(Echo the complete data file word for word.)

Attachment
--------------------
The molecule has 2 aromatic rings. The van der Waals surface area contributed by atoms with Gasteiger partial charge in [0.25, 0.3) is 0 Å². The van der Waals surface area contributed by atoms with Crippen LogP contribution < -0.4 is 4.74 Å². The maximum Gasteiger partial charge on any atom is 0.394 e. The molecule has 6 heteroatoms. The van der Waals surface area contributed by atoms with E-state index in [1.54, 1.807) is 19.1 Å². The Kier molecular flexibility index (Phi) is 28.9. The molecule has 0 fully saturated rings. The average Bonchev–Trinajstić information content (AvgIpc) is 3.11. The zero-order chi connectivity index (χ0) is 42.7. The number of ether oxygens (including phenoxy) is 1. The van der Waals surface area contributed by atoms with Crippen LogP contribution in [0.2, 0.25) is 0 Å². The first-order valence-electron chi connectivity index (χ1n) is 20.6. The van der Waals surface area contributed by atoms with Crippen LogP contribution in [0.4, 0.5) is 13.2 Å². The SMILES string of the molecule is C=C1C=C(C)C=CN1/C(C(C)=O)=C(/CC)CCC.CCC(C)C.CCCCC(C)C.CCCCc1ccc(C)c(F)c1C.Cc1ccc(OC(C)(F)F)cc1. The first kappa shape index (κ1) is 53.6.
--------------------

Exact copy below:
The molecule has 2 aromatic rings. The van der Waals surface area contributed by atoms with Gasteiger partial charge in [0.25, 0.3) is 0 Å². The van der Waals surface area contributed by atoms with Crippen LogP contribution < -0.4 is 4.74 Å². The maximum Gasteiger partial charge on any atom is 0.394 e. The molecule has 6 heteroatoms. The van der Waals surface area contributed by atoms with E-state index in [1.54, 1.807) is 19.1 Å². The Kier molecular flexibility index (Phi) is 28.9. The molecule has 0 fully saturated rings. The average Bonchev–Trinajstić information content (AvgIpc) is 3.11. The zero-order chi connectivity index (χ0) is 42.7. The number of ether oxygens (including phenoxy) is 1. The van der Waals surface area contributed by atoms with Crippen LogP contribution in [0.2, 0.25) is 0 Å². The first-order valence-electron chi connectivity index (χ1n) is 20.6. The van der Waals surface area contributed by atoms with Crippen LogP contribution in [0.4, 0.5) is 13.2 Å². The SMILES string of the molecule is C=C1C=C(C)C=CN1/C(C(C)=O)=C(/CC)CCC.CCC(C)C.CCCCC(C)C.CCCCc1ccc(C)c(F)c1C.Cc1ccc(OC(C)(F)F)cc1. The first kappa shape index (κ1) is 53.6.